In 2020, a group of students asked Yeshiva to officially recognize a new student club called “YU Pride Alliance.” Following extensive discussion with the students, Yeshiva’s administrators and Roshei Yeshiva (“senior rabbis”) introduced several changes on campus to better support LGBTQ students. But Yeshiva concluded that a club called “Pride Alliance”—as described by the students and understand by the culture at large—would not be consistent with its Torah values. Nevertheless, Yeshiva remains committed to ongoing dialogue regarding forums or clubs that would be consistent with Torah values.   

Unhappy with Yeshiva’s religious decision, the students sued. They now demand that a court force Yeshiva to endorse the Pride Alliance, regardless of its 3,000-year-old religious values. 

Protected by law 

Both the U.S. Constitution—as recently affirmed by the Supreme Court in Our Lady of Guadalupeand New York City’s Human Rights Law protect Yeshiva University’s ability, as a private religious institution, to carry out its religious mission in keeping with its religious teachings. 

After the New York County Supreme Court denied Yeshiva University’s arguments and concluded that the school was not a “religious corporation” under city law and not protected by the U.S. Constitution, the Court entered a permanent injunction ordering Yeshiva to “immediately” violate its Torah values and approve the club. On behalf of Yeshiva University, Becket moved quickly to request relief from both the New York Appellate Division and the New York Court of Appeals (the state’s highest court), but both requests were rejected on August 25, 2022. Becket filed an emergency request to the United States Supreme Court on August 29, 2022, requesting that the Court intervene to stay the violation of Yeshiva’s First Amendment rights pending appeal.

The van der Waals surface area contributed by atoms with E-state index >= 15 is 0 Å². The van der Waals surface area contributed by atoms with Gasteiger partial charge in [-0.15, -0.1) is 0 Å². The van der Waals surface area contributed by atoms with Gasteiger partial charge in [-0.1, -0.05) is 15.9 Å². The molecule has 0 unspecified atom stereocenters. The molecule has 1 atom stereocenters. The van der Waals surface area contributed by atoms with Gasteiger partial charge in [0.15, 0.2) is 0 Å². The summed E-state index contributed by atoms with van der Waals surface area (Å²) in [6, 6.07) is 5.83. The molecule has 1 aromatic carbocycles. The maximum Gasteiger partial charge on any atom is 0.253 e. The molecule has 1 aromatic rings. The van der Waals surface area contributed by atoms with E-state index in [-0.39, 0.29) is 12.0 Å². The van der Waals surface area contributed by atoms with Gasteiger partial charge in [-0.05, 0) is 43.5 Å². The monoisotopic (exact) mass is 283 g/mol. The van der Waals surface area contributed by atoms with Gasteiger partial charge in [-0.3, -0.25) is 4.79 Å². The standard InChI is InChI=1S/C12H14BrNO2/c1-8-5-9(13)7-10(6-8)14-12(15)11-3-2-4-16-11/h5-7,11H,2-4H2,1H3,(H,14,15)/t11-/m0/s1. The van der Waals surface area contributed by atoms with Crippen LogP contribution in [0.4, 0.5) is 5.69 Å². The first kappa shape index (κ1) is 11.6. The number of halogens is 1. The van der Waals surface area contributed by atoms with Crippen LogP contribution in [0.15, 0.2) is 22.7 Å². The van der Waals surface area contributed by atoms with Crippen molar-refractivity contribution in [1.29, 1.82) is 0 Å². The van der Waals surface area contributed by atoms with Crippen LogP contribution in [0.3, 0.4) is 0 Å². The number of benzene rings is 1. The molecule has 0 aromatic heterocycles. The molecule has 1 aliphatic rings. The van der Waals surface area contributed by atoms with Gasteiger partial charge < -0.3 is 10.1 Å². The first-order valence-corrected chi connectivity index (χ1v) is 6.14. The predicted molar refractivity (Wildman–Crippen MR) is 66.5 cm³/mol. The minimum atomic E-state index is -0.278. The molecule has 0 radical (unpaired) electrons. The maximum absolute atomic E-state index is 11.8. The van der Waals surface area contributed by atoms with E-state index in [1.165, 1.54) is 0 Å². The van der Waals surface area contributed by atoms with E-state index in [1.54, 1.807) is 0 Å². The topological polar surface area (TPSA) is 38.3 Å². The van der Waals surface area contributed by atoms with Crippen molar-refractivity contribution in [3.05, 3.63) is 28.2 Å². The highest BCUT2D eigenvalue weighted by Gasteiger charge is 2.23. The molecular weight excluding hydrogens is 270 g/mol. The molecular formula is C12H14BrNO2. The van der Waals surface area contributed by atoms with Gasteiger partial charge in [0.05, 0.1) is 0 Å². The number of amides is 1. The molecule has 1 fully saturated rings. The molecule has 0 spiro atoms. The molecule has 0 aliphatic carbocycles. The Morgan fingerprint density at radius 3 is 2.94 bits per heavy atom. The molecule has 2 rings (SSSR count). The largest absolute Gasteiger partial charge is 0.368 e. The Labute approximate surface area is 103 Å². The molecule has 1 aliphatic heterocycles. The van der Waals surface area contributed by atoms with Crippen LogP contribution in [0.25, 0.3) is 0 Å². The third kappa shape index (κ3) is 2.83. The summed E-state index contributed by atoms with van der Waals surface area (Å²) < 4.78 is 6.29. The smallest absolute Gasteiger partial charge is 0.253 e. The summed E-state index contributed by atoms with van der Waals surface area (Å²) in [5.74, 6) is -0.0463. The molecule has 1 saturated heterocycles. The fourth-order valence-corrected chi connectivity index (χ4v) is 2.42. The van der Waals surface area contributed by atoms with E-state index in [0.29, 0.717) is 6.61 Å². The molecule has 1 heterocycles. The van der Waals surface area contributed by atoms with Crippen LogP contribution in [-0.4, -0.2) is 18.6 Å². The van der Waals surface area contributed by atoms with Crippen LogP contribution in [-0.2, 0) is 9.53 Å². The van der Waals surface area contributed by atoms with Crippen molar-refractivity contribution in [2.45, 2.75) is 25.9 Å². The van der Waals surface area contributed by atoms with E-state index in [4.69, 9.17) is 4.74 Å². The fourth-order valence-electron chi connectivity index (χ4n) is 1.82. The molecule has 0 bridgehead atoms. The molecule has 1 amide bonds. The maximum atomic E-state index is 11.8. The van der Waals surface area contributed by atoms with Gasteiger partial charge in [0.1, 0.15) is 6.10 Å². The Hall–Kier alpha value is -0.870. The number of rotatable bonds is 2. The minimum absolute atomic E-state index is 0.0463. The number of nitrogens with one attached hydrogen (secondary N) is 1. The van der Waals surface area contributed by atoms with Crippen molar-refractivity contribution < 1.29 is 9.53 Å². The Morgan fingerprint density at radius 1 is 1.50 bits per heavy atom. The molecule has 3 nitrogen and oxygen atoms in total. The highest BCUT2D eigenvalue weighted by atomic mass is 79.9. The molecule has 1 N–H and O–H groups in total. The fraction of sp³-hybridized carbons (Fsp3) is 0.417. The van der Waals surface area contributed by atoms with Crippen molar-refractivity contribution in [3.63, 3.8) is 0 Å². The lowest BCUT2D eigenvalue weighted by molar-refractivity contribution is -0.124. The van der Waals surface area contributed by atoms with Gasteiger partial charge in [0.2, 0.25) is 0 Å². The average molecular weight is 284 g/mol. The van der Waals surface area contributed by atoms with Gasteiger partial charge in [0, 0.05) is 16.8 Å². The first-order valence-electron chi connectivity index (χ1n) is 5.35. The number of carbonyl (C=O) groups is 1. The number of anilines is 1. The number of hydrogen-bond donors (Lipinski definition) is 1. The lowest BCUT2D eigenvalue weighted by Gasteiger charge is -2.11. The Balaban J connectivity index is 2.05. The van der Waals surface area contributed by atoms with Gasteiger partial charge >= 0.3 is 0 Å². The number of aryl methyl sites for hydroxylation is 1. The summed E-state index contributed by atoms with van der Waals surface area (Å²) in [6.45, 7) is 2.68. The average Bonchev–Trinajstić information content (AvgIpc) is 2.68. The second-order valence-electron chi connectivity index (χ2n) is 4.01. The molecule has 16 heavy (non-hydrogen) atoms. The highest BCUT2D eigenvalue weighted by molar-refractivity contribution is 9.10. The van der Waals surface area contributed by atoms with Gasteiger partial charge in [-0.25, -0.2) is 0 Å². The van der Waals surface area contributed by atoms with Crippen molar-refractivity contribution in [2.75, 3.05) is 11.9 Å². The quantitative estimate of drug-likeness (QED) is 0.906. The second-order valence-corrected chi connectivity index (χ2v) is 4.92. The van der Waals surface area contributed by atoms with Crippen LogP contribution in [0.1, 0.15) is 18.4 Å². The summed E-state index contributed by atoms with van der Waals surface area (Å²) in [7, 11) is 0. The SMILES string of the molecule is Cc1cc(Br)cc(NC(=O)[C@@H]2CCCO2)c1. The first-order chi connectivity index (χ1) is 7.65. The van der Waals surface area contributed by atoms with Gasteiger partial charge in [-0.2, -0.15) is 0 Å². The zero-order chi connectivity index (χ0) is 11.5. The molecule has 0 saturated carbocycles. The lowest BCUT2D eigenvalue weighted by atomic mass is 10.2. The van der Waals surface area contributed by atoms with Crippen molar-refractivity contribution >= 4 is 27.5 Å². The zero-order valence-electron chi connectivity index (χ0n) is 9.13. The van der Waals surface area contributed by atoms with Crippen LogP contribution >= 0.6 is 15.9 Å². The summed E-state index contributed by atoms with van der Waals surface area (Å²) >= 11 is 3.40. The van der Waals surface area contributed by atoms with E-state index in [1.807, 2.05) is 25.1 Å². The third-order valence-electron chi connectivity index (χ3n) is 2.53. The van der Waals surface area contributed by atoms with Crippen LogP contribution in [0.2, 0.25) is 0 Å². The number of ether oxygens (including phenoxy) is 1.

On September 9, Justice Sotomayor entered an emergency stay, protecting Yeshiva pending a full Court decision. In a 5-4 decision, the full Court lifted that stay, while also stating that “[i]f Yeshiva seek[s] and receive[s] neither expedited review nor interim relief from the New York courts, [it] may return to this Court.” At the same time, four justices dissented, saying that Yeshiva should have been granted immediate relief. And if Yeshiva comes back, they added, “Yeshiva would likely win.” Failure by the New York courts to grant relief, they said, would be “a shocking development that calls out for [SCOTUS] review.” The following Monday, the New York Appellate Division agreed to rehear its denial of Yeshiva’s stay request. After these two court rulings, Pride Alliance agreed to voluntarily stay the injunction against Yeshiva pending all appeals, including back up to the U.S. Supreme Court if necessary.  

With an agreed-to stay, the parties will complete any outstanding matters in the trial court before asking the New York Court of Appeals, and potentially the United States Supreme Court, to review the merits of the ruling against Yeshiva.